The nice thing about digital that SP en CC are the same camera's these days. Buy a Nikon D2x with 28-80 these days. 1000 dollars and it's yours.


Nice huh, but then again......maybe a D3 would be better still.....endless ratrace these days but good for smart people who like to follow trends not set them. In yesteryears that was quite different. A Nikon F2 held it's value for about 10 years and my Nikon F3 actually gained value (bought it dead cheap during a dollar/yen crunch and laughed my socks off when the yen started to rise again).

Greetings, Ed


There is broad agreement that the Consumer Price Index underestimates real inflation

Are you sure about this? My memory is that people were thinking that CPI was tending to overestimate inflation, because it didn't take sufficient account of changes in consumption patterns and the increased functionality of new products.

I wonder what the numbers would look like if you used straight CPI?

I also think that the "real cost" of cameras in the past would make more sense if it was calculated in relation to data on average hourly income. Otherwise the argument becomes confused by (mis)perceptions about past real income levels. In most developed countries there have been very big increases in average real income over the past 60 years.

To hell with this. I'm gunna start making a pinhole.

"it's current cost as percentage of current income compared against past cost as percentage of past income that's the key to comparing these prices..."

Not sure I quite agree. Because that makes generalizations pointless and comparisons impossible. It's not even strictly true for "you" (or any particular individual) because your income situation can change dramatically in a very short time--you could get a huge bonus, in which case everything would get suddenly cheaper, or you could lose your job, in which case everything would get suddenly more expensive. The only way to "tie" the comparison to such a subjective number usefully would be to take into consideration the average incomes/buying power of all camera buyers.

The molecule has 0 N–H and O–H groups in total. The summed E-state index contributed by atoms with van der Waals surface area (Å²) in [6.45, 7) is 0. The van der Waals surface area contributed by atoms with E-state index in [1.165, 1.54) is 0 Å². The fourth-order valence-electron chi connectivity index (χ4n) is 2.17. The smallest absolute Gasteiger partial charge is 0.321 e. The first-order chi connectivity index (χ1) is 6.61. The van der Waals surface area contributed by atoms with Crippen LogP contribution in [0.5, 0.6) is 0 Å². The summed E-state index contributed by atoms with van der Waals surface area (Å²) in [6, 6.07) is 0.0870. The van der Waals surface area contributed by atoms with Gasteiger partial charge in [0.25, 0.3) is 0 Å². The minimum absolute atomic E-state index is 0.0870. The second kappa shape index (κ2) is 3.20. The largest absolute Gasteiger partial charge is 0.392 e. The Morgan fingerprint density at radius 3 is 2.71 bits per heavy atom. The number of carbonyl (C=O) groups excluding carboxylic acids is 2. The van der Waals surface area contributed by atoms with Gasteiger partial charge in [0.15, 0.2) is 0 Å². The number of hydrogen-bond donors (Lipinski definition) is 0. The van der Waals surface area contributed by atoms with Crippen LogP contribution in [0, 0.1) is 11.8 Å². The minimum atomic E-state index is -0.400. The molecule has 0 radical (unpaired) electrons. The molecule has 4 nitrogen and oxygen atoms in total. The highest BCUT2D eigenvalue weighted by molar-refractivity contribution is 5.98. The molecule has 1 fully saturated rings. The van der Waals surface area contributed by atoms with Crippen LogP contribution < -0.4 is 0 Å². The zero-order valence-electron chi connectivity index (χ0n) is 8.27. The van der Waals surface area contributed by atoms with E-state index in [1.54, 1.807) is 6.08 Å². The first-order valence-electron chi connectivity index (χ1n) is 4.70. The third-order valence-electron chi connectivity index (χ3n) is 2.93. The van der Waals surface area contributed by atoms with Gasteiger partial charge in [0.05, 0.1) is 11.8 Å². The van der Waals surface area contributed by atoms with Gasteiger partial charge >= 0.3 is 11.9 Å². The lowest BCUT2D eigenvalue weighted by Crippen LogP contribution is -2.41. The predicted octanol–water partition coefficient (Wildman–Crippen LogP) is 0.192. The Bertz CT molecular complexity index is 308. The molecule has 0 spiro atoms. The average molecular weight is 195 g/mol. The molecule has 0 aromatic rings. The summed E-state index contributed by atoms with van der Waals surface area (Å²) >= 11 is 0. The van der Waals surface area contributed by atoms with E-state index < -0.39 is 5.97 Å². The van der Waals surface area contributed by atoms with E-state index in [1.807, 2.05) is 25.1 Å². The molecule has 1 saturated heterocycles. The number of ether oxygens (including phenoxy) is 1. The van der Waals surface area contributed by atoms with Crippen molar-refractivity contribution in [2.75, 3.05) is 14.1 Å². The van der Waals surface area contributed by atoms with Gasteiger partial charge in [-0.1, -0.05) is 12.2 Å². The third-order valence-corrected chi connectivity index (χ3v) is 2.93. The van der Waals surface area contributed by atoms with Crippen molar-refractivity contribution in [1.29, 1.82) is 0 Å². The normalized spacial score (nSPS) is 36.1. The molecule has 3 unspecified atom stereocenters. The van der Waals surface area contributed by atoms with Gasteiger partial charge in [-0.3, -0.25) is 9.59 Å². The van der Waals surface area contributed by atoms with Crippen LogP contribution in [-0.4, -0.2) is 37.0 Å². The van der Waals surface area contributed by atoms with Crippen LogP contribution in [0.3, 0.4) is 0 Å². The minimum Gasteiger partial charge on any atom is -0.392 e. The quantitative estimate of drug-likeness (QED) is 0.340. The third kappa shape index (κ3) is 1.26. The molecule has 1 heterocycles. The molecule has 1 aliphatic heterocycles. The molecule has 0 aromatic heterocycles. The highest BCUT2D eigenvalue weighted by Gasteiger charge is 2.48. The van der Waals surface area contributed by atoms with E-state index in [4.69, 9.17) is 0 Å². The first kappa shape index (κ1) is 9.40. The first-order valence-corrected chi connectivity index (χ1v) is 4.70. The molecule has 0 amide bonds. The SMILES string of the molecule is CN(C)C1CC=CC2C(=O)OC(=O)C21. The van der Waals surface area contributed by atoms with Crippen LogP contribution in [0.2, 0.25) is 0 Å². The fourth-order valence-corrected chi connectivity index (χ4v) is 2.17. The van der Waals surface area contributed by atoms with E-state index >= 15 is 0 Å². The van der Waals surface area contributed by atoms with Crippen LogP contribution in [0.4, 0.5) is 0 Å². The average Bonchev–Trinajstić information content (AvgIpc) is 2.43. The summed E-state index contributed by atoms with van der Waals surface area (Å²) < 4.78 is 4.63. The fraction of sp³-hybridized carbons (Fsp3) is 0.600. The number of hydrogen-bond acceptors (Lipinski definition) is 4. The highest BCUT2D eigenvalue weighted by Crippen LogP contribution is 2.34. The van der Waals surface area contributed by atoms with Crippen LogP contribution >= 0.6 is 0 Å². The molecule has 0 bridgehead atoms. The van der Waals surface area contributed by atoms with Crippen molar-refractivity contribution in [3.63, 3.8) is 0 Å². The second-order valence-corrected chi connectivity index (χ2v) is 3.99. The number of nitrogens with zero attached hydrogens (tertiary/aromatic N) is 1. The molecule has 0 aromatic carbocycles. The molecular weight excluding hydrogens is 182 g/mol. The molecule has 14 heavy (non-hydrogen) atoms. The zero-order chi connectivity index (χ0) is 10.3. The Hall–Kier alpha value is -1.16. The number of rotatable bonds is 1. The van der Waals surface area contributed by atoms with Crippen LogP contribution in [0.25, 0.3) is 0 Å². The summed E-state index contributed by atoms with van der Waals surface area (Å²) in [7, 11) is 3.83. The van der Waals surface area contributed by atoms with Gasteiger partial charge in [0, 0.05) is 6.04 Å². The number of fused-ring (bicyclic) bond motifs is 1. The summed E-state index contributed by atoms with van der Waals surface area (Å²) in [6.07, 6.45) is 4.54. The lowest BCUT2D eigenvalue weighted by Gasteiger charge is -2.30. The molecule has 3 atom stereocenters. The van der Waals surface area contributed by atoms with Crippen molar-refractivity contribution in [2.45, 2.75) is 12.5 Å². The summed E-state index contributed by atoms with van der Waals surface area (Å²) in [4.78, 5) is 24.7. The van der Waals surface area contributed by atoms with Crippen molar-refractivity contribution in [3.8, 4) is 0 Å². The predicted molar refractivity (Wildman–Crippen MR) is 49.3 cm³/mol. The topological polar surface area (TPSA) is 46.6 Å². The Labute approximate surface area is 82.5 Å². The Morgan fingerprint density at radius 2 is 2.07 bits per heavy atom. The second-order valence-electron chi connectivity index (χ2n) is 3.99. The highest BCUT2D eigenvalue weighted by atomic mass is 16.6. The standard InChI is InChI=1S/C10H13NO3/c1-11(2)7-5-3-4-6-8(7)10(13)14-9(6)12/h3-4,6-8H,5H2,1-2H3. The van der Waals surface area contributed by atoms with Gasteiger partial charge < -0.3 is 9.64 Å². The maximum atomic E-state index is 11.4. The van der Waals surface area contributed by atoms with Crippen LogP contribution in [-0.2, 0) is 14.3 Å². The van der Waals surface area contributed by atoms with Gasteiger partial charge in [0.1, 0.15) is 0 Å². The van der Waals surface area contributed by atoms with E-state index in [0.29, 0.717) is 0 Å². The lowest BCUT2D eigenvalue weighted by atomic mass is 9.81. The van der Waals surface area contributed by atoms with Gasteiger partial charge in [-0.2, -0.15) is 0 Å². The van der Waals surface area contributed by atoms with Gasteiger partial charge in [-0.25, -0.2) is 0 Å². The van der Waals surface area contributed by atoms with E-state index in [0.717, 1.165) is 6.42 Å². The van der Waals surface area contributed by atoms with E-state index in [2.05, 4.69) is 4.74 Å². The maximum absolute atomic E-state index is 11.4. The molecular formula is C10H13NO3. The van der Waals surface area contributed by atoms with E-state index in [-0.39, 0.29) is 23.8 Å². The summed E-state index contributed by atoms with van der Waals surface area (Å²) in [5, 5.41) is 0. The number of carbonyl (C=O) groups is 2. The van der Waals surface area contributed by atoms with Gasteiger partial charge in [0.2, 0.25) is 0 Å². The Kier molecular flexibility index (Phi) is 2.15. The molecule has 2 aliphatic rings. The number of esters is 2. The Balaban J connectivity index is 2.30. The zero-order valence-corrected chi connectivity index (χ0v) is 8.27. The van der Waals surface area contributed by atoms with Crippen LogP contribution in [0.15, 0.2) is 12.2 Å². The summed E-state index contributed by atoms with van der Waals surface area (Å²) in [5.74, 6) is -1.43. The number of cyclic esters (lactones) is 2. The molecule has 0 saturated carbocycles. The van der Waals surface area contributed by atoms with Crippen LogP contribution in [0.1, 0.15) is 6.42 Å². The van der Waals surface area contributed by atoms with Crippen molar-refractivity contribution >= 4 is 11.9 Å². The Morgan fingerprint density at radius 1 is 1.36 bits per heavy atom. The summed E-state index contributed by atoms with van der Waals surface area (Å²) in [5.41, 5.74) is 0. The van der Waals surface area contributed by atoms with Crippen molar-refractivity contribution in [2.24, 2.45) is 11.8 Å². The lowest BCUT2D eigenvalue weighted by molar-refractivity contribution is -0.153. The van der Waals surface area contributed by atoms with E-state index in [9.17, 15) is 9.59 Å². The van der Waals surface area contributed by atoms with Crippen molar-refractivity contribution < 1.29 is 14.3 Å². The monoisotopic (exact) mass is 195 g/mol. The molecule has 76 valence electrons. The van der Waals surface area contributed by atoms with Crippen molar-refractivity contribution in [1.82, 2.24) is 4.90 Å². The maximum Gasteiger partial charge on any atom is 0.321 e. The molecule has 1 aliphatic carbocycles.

...a modern Pentax digital would be one quarter of my yearly income today, Cteins Pentax kit back then would have been one eighth of my yearly income...it's current cost as percentage of current income compared against past cost as percentage of past income

it would make most sense to me to compare products from various times to the national average wage at the time.

Leaving aside CPI the central argument here appears to be that consumers will stop buying dedicated cameras, thereby driving up the cost of dedicated cameras. But aren't SLR sales increasing year over year? Could it be that since consumers have ready access to a P&S quality camera in their phone that they will be more inclined to purchase a higher quality camera.

People used to use their phones for random snaps and take P&S cameras for specialized occasions (travel, holidays). Maybe now that the differential in quality between phone cameras and P&S is declining, people will buy SLRs for those special occasions.

No problem. Serious Photography is the art/craft/science of putting a frame around part of reality. That is device-independent.

"Could it be that since consumers have ready access to a P&S quality camera in their phone that they will be more inclined to purchase a higher quality camera."

Good point.


I did this sort of rough calculation with the prices in a Swedish camera magazine from 1972, same ballpark figures.

My dad still has the OM-2 he got in the late 70s, along with 24mm, 50mm, and 100mm lenses. Still uses it, too. Great value for that money!

There is one important thing we are forgetting now. That is the 'survival of the camera'.
The camera's from those 'old days' are still working wel-to-pertfect, however on film, even after 50 years, and doing even better because film is getting better all the time (look at the Tri-X)!
I would like to see a digital one functioning after 50 years, not to hope for doing better, just shooting.